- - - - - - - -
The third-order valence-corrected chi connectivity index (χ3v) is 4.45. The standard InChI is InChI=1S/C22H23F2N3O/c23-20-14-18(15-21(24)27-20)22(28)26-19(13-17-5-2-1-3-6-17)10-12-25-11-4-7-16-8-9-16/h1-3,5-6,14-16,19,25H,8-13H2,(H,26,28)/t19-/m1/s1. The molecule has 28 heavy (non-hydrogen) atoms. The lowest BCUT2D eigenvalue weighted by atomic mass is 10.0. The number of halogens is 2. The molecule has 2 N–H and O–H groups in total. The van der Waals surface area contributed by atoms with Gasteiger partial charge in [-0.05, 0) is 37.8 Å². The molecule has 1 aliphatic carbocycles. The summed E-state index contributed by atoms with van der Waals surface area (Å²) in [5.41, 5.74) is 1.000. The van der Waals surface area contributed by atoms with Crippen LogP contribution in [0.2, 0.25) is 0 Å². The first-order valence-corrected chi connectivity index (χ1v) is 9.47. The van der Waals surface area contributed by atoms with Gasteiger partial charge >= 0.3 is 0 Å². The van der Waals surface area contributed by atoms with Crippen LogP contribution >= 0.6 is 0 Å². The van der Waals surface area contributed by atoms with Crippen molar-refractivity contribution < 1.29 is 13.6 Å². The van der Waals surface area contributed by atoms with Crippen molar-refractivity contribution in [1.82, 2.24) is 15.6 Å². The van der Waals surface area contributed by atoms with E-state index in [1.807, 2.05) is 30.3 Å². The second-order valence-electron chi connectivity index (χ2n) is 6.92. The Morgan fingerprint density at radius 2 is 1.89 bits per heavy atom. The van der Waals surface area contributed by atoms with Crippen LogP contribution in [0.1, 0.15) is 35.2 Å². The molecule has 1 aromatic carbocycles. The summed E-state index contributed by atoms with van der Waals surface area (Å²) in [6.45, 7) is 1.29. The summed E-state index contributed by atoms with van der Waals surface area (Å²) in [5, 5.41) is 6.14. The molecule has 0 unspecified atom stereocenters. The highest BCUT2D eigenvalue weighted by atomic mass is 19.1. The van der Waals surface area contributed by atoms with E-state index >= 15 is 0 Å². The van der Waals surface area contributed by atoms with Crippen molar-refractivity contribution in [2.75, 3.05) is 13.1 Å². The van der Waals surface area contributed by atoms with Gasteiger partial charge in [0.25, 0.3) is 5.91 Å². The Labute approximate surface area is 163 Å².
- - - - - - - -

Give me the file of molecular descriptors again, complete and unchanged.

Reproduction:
The third-order valence-corrected chi connectivity index (χ3v) is 4.45. The standard InChI is InChI=1S/C22H23F2N3O/c23-20-14-18(15-21(24)27-20)22(28)26-19(13-17-5-2-1-3-6-17)10-12-25-11-4-7-16-8-9-16/h1-3,5-6,14-16,19,25H,8-13H2,(H,26,28)/t19-/m1/s1. The molecule has 28 heavy (non-hydrogen) atoms. The lowest BCUT2D eigenvalue weighted by atomic mass is 10.0. The number of halogens is 2. The molecule has 2 N–H and O–H groups in total. The van der Waals surface area contributed by atoms with Gasteiger partial charge in [-0.05, 0) is 37.8 Å². The molecule has 1 aliphatic carbocycles. The summed E-state index contributed by atoms with van der Waals surface area (Å²) in [5.41, 5.74) is 1.000. The van der Waals surface area contributed by atoms with Crippen LogP contribution in [0.2, 0.25) is 0 Å². The first-order valence-corrected chi connectivity index (χ1v) is 9.47. The van der Waals surface area contributed by atoms with Gasteiger partial charge >= 0.3 is 0 Å². The van der Waals surface area contributed by atoms with Crippen LogP contribution >= 0.6 is 0 Å². The van der Waals surface area contributed by atoms with Crippen molar-refractivity contribution < 1.29 is 13.6 Å². The van der Waals surface area contributed by atoms with Crippen molar-refractivity contribution in [1.82, 2.24) is 15.6 Å². The van der Waals surface area contributed by atoms with E-state index in [1.807, 2.05) is 30.3 Å². The second-order valence-electron chi connectivity index (χ2n) is 6.92. The Morgan fingerprint density at radius 2 is 1.89 bits per heavy atom. The van der Waals surface area contributed by atoms with Crippen LogP contribution in [0.1, 0.15) is 35.2 Å². The molecule has 1 aromatic carbocycles. The summed E-state index contributed by atoms with van der Waals surface area (Å²) in [6.45, 7) is 1.29. The summed E-state index contributed by atoms with van der Waals surface area (Å²) in [5, 5.41) is 6.14. The molecule has 0 unspecified atom stereocenters. The highest BCUT2D eigenvalue weighted by atomic mass is 19.1. The van der Waals surface area contributed by atoms with E-state index >= 15 is 0 Å². The van der Waals surface area contributed by atoms with Crippen molar-refractivity contribution in [2.75, 3.05) is 13.1 Å². The van der Waals surface area contributed by atoms with Gasteiger partial charge in [0.25, 0.3) is 5.91 Å². The Labute approximate surface area is 163 Å².